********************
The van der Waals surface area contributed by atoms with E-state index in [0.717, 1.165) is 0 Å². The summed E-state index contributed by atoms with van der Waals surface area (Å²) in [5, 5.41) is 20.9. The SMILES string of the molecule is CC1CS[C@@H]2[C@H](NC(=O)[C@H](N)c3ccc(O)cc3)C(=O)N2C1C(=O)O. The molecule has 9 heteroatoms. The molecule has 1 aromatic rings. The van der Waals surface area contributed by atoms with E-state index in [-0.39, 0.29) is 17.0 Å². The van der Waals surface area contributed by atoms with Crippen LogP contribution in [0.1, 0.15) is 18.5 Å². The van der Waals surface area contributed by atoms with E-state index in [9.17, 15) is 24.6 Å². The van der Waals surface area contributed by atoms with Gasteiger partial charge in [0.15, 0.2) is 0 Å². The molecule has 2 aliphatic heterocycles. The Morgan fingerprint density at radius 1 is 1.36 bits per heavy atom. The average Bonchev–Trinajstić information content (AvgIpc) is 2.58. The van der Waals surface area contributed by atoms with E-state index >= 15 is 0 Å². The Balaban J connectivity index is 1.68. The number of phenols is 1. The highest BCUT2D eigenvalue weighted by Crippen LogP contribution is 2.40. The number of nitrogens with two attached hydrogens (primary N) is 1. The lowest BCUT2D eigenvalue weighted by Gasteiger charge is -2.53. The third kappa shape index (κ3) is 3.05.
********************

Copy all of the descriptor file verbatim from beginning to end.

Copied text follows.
The van der Waals surface area contributed by atoms with E-state index in [0.717, 1.165) is 0 Å². The summed E-state index contributed by atoms with van der Waals surface area (Å²) in [5, 5.41) is 20.9. The SMILES string of the molecule is CC1CS[C@@H]2[C@H](NC(=O)[C@H](N)c3ccc(O)cc3)C(=O)N2C1C(=O)O. The molecule has 9 heteroatoms. The molecule has 1 aromatic rings. The van der Waals surface area contributed by atoms with E-state index in [-0.39, 0.29) is 17.0 Å². The van der Waals surface area contributed by atoms with Crippen LogP contribution in [0.1, 0.15) is 18.5 Å². The van der Waals surface area contributed by atoms with E-state index in [9.17, 15) is 24.6 Å². The van der Waals surface area contributed by atoms with Gasteiger partial charge in [0.15, 0.2) is 0 Å². The molecule has 2 aliphatic heterocycles. The Morgan fingerprint density at radius 1 is 1.36 bits per heavy atom. The average Bonchev–Trinajstić information content (AvgIpc) is 2.58. The van der Waals surface area contributed by atoms with E-state index >= 15 is 0 Å². The Balaban J connectivity index is 1.68. The number of phenols is 1. The highest BCUT2D eigenvalue weighted by Crippen LogP contribution is 2.40. The number of nitrogens with two attached hydrogens (primary N) is 1. The lowest BCUT2D eigenvalue weighted by Gasteiger charge is -2.53. The third kappa shape index (κ3) is 3.05.